The last time we checked in with Eric Jorgensen and the rest of the team at The North Fork Brewery on the Mount Baker Highway, it was March of 2018 and they were in the middle of a transition in ownership.

Big changes were made; the building itself got a bit of a facelift, packaged products (wine, cider, etc.) were phased out, and the process of expanding (doubling, rather) their tap list had begun.

Now, over a year and a half later, Jorgensen has taken full advantage of the ten extra draft lines to fill. More draft lines to fill means more beer to make. So much more beer in fact, that he completed The North Fork’s 2000th brew on November 19.

We felt that this was a good enough excuse to sit down with arguably Whatcom County’s largest brewer (Jorgensen is a towering 6’ 4”), who mans the county’s smallest brewery (3.5 barrels) and chat about Brew 2000.

While Jorgensen wasn’t the brewer for every single brew The North Fork has ever done, he has been the sole brewer since #226. Before that, he was trained by Jason Custus, who had taken over for Arlo Paulson, who had taken over for Jim Robertson, who had taken over for Sandford Savage, who founded The North Fork 22 years ago.

Before the sale, back when The North Fork only had ten taps, many of those were taken up by classics, like the IPA, Hefeweizen and the Nitro ESB. The expansion offered an opportunity to add sours and other options for adventurous beer drinkers. Currently, you can find more sours, collaborations, or a combination of both, than ever before.

One thing that was important to Jorgensen upon the change of ownership was being able to have collaborations be a more prominent part of the taplist. Now, you often see The North Fork post about upcoming collaboration releases, like the recent barrel exchange with Lost Giants Cider and the street taco gose (Tacose) made with Menace Brewing.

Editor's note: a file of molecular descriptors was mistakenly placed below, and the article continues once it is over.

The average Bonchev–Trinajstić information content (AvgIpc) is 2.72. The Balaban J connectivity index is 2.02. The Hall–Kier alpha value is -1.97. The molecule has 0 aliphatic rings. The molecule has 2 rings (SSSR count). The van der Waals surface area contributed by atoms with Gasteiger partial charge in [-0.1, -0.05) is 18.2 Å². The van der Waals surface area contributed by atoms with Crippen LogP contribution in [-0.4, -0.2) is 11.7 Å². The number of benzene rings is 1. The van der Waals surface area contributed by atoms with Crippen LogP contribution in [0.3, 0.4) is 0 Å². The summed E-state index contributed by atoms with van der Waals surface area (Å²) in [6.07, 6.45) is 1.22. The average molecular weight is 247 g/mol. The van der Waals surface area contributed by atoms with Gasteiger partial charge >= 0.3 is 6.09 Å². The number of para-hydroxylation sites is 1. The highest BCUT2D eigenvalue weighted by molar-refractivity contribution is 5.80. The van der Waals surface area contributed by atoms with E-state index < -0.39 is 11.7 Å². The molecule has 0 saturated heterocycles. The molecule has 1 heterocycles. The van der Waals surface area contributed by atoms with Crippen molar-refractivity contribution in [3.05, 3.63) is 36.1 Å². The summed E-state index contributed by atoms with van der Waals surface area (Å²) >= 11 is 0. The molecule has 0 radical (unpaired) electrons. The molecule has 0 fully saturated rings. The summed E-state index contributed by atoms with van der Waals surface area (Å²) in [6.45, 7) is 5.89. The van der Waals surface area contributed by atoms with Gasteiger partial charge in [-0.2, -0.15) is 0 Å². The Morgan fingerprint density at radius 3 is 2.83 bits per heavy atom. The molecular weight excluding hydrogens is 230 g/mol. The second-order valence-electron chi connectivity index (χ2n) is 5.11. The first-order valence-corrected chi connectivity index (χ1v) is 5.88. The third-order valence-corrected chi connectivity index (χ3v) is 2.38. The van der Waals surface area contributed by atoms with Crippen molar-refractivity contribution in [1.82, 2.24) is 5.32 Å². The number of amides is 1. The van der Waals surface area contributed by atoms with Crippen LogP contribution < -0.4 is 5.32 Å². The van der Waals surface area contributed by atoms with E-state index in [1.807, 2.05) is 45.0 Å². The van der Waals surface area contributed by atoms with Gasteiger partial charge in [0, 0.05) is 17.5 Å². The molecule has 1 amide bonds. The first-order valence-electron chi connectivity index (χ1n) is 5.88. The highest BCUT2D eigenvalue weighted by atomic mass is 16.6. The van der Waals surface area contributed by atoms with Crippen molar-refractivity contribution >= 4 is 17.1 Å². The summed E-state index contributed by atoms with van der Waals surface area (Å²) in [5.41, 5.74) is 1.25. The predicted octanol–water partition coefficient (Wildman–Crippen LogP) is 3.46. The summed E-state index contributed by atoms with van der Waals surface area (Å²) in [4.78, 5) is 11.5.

Eric with Menace Brewing and Lost Giants Ciders’ teams.

In the last year and a half, it seems like Jorgensen has worked with everyone from Aslan to 122 West Brewing Co. (there are no breweries that start with Z, but you get the point). 

One of the first to approach Jorgensen and instill this collaboration bug? Steve DeMoney, the one and only, during what Jorgensen remembers as DeMoney’s gypsy brewer days. At the time, DeMoney worked at Elizabeth Station in its early days. He then went on to brew at Chuckanut and take over brewery operations at Menace.

At the time, North Fork collaborations were less frequent than they are now, so this whiskey barrel-aged Baltic porter was special to say the least, and could be considered a catalyst, alongside a whiskey barrel project made for James at the Green Frog, to the extensive barrel program now found in a shipping container outside of the brewery.

Eric with Steve DeMoney, an early collaboration.

Jorgensen attributes his love of souring and weird beer to the 2007 hop crisis, as well as beers that entered his life as a result, like the Boon Gueze and Orval Trappist Ale.

Other first experimental brew experiences were with Bellingham beer OG, Dave Morales. These initial funky brews are among some of Jorgensen’s favorites that first come to mind. More favorites include collaborations with Kulshan, of which there have been numerous, two specifically coming out in the near future including a light, crushable mountain beer and a complimentary winter warmer.